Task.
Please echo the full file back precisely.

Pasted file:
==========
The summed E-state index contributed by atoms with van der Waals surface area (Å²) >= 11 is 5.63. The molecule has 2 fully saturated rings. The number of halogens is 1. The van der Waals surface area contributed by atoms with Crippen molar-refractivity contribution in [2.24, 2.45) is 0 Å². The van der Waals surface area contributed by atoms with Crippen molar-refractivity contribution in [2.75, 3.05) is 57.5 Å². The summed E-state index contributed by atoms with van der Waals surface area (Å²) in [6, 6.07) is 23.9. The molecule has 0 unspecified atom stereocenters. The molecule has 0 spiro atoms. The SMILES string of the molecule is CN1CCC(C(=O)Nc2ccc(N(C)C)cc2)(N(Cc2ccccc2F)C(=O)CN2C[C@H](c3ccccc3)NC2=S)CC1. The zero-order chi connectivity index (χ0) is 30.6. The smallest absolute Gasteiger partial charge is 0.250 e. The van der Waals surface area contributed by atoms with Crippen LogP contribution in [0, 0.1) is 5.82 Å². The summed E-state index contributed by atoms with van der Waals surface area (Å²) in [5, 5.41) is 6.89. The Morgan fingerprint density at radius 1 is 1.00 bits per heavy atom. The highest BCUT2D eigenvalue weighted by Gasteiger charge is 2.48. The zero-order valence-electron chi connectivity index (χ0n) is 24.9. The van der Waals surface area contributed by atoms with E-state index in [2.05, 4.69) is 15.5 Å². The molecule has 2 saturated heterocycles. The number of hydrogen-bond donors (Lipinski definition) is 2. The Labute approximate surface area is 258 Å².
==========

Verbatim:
The summed E-state index contributed by atoms with van der Waals surface area (Å²) >= 11 is 5.63. The molecule has 2 fully saturated rings. The number of halogens is 1. The van der Waals surface area contributed by atoms with Crippen molar-refractivity contribution in [2.24, 2.45) is 0 Å². The van der Waals surface area contributed by atoms with Crippen molar-refractivity contribution in [2.75, 3.05) is 57.5 Å². The summed E-state index contributed by atoms with van der Waals surface area (Å²) in [6, 6.07) is 23.9. The molecule has 0 unspecified atom stereocenters. The molecule has 0 spiro atoms. The SMILES string of the molecule is CN1CCC(C(=O)Nc2ccc(N(C)C)cc2)(N(Cc2ccccc2F)C(=O)CN2C[C@H](c3ccccc3)NC2=S)CC1. The zero-order chi connectivity index (χ0) is 30.6. The smallest absolute Gasteiger partial charge is 0.250 e. The van der Waals surface area contributed by atoms with Crippen LogP contribution in [0, 0.1) is 5.82 Å². The summed E-state index contributed by atoms with van der Waals surface area (Å²) in [5, 5.41) is 6.89. The Morgan fingerprint density at radius 1 is 1.00 bits per heavy atom. The highest BCUT2D eigenvalue weighted by Gasteiger charge is 2.48. The zero-order valence-electron chi connectivity index (χ0n) is 24.9. The van der Waals surface area contributed by atoms with E-state index in [2.05, 4.69) is 15.5 Å². The molecule has 2 saturated heterocycles. The number of hydrogen-bond donors (Lipinski definition) is 2. The Labute approximate surface area is 258 Å².